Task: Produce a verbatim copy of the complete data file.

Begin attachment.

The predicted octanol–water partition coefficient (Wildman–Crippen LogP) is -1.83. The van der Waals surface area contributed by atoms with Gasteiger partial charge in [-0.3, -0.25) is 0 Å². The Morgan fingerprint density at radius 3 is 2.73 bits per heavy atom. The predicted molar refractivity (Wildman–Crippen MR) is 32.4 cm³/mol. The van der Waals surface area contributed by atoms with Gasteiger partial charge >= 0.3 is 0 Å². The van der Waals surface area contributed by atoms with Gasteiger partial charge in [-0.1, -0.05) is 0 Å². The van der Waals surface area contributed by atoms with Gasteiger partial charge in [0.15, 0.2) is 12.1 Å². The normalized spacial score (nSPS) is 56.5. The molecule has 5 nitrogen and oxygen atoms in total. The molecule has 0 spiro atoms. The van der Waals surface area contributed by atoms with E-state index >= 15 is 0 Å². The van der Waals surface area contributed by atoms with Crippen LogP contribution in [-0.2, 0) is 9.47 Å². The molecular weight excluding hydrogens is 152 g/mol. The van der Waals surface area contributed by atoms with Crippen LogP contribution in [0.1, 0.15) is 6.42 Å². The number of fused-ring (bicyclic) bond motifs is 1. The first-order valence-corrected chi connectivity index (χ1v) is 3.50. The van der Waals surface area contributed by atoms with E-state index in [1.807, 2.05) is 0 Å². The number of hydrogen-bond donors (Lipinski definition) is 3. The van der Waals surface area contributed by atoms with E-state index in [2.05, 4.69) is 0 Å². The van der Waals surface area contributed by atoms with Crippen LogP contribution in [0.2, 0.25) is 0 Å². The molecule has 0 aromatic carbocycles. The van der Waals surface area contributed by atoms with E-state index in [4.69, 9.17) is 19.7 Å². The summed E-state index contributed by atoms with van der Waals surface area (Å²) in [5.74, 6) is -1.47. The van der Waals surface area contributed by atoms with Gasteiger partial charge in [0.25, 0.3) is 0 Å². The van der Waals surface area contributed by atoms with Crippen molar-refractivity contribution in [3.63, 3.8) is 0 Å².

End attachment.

The predicted octanol–water partition coefficient (Wildman–Crippen LogP) is -1.83. The van der Waals surface area contributed by atoms with Gasteiger partial charge in [-0.3, -0.25) is 0 Å². The Morgan fingerprint density at radius 3 is 2.73 bits per heavy atom. The predicted molar refractivity (Wildman–Crippen MR) is 32.4 cm³/mol. The van der Waals surface area contributed by atoms with Gasteiger partial charge >= 0.3 is 0 Å². The van der Waals surface area contributed by atoms with Gasteiger partial charge in [-0.1, -0.05) is 0 Å². The van der Waals surface area contributed by atoms with Gasteiger partial charge in [0.15, 0.2) is 12.1 Å². The normalized spacial score (nSPS) is 56.5. The molecule has 5 nitrogen and oxygen atoms in total. The molecule has 0 spiro atoms. The van der Waals surface area contributed by atoms with E-state index >= 15 is 0 Å². The van der Waals surface area contributed by atoms with Crippen LogP contribution in [-0.2, 0) is 9.47 Å². The molecular weight excluding hydrogens is 152 g/mol. The van der Waals surface area contributed by atoms with Crippen LogP contribution in [0.1, 0.15) is 6.42 Å². The number of fused-ring (bicyclic) bond motifs is 1. The first-order valence-corrected chi connectivity index (χ1v) is 3.50. The van der Waals surface area contributed by atoms with E-state index in [1.807, 2.05) is 0 Å². The number of hydrogen-bond donors (Lipinski definition) is 3. The van der Waals surface area contributed by atoms with E-state index in [2.05, 4.69) is 0 Å². The van der Waals surface area contributed by atoms with Crippen LogP contribution in [0.2, 0.25) is 0 Å². The molecule has 0 aromatic carbocycles. The van der Waals surface area contributed by atoms with E-state index in [4.69, 9.17) is 19.7 Å². The summed E-state index contributed by atoms with van der Waals surface area (Å²) in [5.74, 6) is -1.47. The van der Waals surface area contributed by atoms with Gasteiger partial charge in [0.25, 0.3) is 0 Å². The van der Waals surface area contributed by atoms with Crippen molar-refractivity contribution in [3.63, 3.8) is 0 Å².